In that last moment Justine ceases to be “Aunt Deal-Breaker” (in the boy’s words) and becomes Aunt Promise-Keeper. Justine does not conclude by saying, “See? I told you so! Evil! The world is evil! I’m glad it’s ending! Good riddance!” No, she ends in creative play. That fact is crucially important to any adequate reading of the film. She and the boy spend their last moments gathering sticks to make a “magic cave,” suggestive of so many of Wagner’s enchanted places, but especially of the cave in Siegfried where the dwarf Mime raised Siegfried, and Siegfried became the heroic bearer of a magic sword. This cave is not merely Justine’s effort to calm a little boy who might otherwise freak out. In its relation to the movie’s other great movements it is an affirmation, an affirmation of the only place where the consolation of liebestod makes sense: in art, Nietzsche’s “healing enchantress.” In the cave, Justine is herself transformed, beyond illusion and beyond the despair that follows the end of illusion. She becomes heroic and compassionate.
Once in their magic cave, yet another layer of complexity is added to the film. The faces of the characters express something Buddhistic, especially the boy who seems to be sitting in zazen, his eyes closed. (Buddhism, that other great deconstruction of opposites.) This moment was anticipated oh so briefly earlier in the film, in a moment that seemed almost gratuitous at the time, when Justine looks out of her bedroom window and sees her depressed mother assuming a yoga pose while looking out at the evening sky and, whether she knows it or not, the approaching planet.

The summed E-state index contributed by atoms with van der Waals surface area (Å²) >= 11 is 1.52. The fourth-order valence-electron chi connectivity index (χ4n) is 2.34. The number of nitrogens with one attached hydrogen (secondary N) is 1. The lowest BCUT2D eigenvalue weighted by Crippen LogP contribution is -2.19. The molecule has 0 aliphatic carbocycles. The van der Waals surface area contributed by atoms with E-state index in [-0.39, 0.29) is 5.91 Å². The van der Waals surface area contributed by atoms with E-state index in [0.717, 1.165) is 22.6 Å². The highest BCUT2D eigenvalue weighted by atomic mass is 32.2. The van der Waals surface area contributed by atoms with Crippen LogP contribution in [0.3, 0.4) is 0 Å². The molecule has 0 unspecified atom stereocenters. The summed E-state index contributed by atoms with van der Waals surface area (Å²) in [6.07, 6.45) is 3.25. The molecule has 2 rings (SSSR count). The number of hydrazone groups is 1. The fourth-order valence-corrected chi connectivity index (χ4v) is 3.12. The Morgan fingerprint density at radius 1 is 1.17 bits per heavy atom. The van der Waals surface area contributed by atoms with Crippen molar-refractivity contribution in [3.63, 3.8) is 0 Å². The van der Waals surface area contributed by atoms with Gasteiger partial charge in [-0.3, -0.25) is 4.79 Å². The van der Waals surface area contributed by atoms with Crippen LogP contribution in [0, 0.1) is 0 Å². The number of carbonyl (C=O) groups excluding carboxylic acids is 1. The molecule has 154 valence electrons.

Von Trier’s trust is placed in art but also in that gesture that Buddhism calls “putting on your original face.” Unlike Isolde, these three characters keep their promises; they live to the end in a kind of faithfulness to each other (a faithfulness that seems to exclude men). It is neither a happy ending nor a depressing ending. Our characters put on their original face and become part of what is. The dominant mood is simply clarity. They are at last awake. To paraphrase Flannery O’Connor, “They would have been wise if there had been a planet to destroy them every minute of their lives.”
 One of the few serious continuity conundrums of the film is the scene in which John, convinced at last that the planet is on a collision course with the Earth, commits suicide. But he doesn’t do it with his family, with his wife and little boy. First, he selfishly takes all the cyanide for himself (just how dead did he think he had to be?), and, second, he wanders off to the stables and commits suicide with Justine’s horse. What? Earlier in the film, when Justine said that the horse only cared for her, John had protested that that wasn’t exactly true, that sometimes he rode the horse. In other words, “No, Justine, the horse likes me too.” Is von Trier saying that John is so shallow and false that even this “sometimes” relationship with the horse was more important than his family? Or just what kind of relationship did he have with the horse?
 For Schelling this was the question of philosophy. He writes, “…the whole of theoretical philosophy has this problem only to solve, namely how the restriction becomes ideal….” Put in Wagnerian terms, the fundamental question of philosophy is how death (restriction) becomes love (the ideal).